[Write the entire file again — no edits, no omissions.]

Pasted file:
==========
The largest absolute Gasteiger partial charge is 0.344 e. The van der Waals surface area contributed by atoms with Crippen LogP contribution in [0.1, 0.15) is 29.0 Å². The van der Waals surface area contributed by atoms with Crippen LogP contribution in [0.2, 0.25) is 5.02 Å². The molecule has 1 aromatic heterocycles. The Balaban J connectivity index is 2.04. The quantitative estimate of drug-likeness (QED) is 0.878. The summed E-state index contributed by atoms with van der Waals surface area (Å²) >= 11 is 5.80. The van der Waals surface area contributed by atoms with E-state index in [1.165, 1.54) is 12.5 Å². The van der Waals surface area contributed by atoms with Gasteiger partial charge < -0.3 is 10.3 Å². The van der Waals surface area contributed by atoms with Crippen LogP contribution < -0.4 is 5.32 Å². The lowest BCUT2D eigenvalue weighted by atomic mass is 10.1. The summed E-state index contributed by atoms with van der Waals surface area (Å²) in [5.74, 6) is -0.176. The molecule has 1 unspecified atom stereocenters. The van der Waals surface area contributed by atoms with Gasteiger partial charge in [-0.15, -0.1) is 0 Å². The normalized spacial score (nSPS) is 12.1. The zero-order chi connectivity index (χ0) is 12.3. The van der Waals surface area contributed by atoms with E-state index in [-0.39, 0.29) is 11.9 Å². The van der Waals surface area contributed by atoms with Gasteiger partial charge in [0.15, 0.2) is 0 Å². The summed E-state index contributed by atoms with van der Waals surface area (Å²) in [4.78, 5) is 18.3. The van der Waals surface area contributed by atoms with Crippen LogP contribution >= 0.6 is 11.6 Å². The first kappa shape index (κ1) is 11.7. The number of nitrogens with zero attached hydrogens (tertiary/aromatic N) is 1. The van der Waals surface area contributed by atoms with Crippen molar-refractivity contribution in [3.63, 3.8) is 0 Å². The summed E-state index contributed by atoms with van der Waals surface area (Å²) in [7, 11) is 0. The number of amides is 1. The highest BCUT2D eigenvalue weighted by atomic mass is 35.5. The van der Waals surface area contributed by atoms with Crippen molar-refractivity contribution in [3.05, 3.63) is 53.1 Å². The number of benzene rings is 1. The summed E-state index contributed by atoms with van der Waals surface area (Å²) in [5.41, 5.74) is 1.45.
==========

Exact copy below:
The largest absolute Gasteiger partial charge is 0.344 e. The van der Waals surface area contributed by atoms with Crippen LogP contribution in [0.1, 0.15) is 29.0 Å². The van der Waals surface area contributed by atoms with Crippen LogP contribution in [0.2, 0.25) is 5.02 Å². The molecule has 1 aromatic heterocycles. The Balaban J connectivity index is 2.04. The quantitative estimate of drug-likeness (QED) is 0.878. The summed E-state index contributed by atoms with van der Waals surface area (Å²) >= 11 is 5.80. The van der Waals surface area contributed by atoms with E-state index in [1.165, 1.54) is 12.5 Å². The van der Waals surface area contributed by atoms with Gasteiger partial charge < -0.3 is 10.3 Å². The van der Waals surface area contributed by atoms with Crippen LogP contribution < -0.4 is 5.32 Å². The lowest BCUT2D eigenvalue weighted by atomic mass is 10.1. The summed E-state index contributed by atoms with van der Waals surface area (Å²) in [5.74, 6) is -0.176. The molecule has 1 unspecified atom stereocenters. The van der Waals surface area contributed by atoms with Gasteiger partial charge in [-0.15, -0.1) is 0 Å². The normalized spacial score (nSPS) is 12.1. The zero-order chi connectivity index (χ0) is 12.3. The van der Waals surface area contributed by atoms with E-state index in [-0.39, 0.29) is 11.9 Å². The van der Waals surface area contributed by atoms with Gasteiger partial charge in [0.15, 0.2) is 0 Å². The summed E-state index contributed by atoms with van der Waals surface area (Å²) in [4.78, 5) is 18.3. The van der Waals surface area contributed by atoms with Crippen LogP contribution >= 0.6 is 11.6 Å². The first kappa shape index (κ1) is 11.7. The number of nitrogens with zero attached hydrogens (tertiary/aromatic N) is 1. The van der Waals surface area contributed by atoms with Crippen molar-refractivity contribution in [3.63, 3.8) is 0 Å². The summed E-state index contributed by atoms with van der Waals surface area (Å²) in [7, 11) is 0. The number of amides is 1. The highest BCUT2D eigenvalue weighted by atomic mass is 35.5. The van der Waals surface area contributed by atoms with Crippen molar-refractivity contribution in [3.05, 3.63) is 53.1 Å². The number of benzene rings is 1. The summed E-state index contributed by atoms with van der Waals surface area (Å²) in [5.41, 5.74) is 1.45.